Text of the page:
There is no need for me to write to you about this service to the Lord's people. For I know your eagerness to help, and I have been boasting about it to the Macedonians, telling them that since last year you in Achaia were ready to give; and your enthusiasm has stirred most of them to action. But I am sending the brothers in order that our boasting about you in this matter should not prove hollow, but that you may be ready, as I said you would be. For if any Macedonians come with me and find you unprepared, we-not to say anything about you-would be ashamed of having been so confident. So I thought it necessary to urge the brothers to visit you in advance and finish the arrangements for the generous gift you had promised. Then it will be ready as a generous gift, not as one grudgingly given.
2 Corinthians 9:1-5
What a great and caring leader Paul was to boast about the Corinthians! I love to hear leaders brag on their people openly. A leader's praise is affirming and helps create community. Well, that's if the people are truly covered by their leader. If leaders are also tearing down their people when outsiders are not around, then the covering is superficial and counterproductive. Rarely do we speak of covering or sheltering in regards to leadership. Do we feel that it is not a leader's responsibility? Do we feel that responsible and ethical employees or other stakeholders do not need covering? First, we must understand that covering is different from accountability. Providing covering does not mean that you are not holding people accountable. It means that you are providing your people with a safe place to learn, grow, and be corrected without public shaming or ridicule. Second, the most reliable and diligent of your stakeholders are still imperfect and are bound to make mistakes. Consequently, they need continued leadership that adapts to their needs. Yes, they need covering from other stakeholders, competitors, and from their self-esteem that would dare tell them they are not good enough.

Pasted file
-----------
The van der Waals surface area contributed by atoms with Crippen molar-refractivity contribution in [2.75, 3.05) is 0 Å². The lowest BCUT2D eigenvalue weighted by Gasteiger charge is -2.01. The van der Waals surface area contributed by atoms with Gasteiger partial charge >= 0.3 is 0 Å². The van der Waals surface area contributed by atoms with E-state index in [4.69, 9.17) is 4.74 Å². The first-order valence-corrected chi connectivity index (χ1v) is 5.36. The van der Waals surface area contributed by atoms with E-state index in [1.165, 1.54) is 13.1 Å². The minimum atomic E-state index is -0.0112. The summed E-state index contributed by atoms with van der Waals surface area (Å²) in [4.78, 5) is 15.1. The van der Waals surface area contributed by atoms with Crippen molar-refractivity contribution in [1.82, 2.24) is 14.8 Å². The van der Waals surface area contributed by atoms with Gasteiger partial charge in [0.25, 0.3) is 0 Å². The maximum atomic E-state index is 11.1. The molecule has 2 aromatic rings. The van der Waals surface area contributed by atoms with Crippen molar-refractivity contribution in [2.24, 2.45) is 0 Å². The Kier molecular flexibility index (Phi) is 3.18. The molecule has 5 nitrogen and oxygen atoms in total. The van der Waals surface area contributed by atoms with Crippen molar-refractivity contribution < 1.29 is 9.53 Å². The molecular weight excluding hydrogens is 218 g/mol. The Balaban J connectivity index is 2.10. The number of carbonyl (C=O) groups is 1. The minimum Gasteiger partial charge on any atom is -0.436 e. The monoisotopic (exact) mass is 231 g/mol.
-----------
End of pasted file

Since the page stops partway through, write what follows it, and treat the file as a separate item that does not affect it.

Covering is not the absence of accountability, but just as God's grace covers us in times of shortcomings, so should Christ-centered leaders hide and protect their people.
There is so much we can take from Paul's one verse to the Corinthians. Paul already had confidence in the community of believers, yet he did not let that stop him from helping, guiding, and covering them so they would not be put to shame upon his arrival. He wanted them to look good, competent, and prepared, so he sent his brothers ahead of him to ensure everything he expected from them was in order. This should be a priority for Christ-centered leaders. You see, when God's people look good, He looks good to unbelievers. I should not have to explain that, but I must because of what I have observed throughout the years. I have witnessed leaders who would have rather let their people look bad so that s/he looks to be the most equipped, intelligent, faithful person in the organization rather than shield their stakeholders. That is not uncommon for prideful leaders. That kind of pride is born from insecurity in one's self, and it has no place in leadership. As Paul did, we should provide covering to those God has called us to lead - never wanting to see them put to shame. Psalm 27:5 says, "For in the day of trouble he will keep me safe in his dwelling; he will hide me in the shelter of his sacred tent and set me high upon a rock." As our Father and Sovereign King, God provides His children with covering, refuge, and safety in times of trouble, uncertainty, and grief. He also hides us and elevates us. Again, covering is not the absence of accountability, but just as God's grace covers us in times of shortcomings, so should Christ-centered leaders hide and protect their people.
Holy Spirit, teach us to widen our hearts for your people so that we may unselfishly and relentlessly guide, assist, and cover your people as a good shepherd does. In Jesus' name, Amen.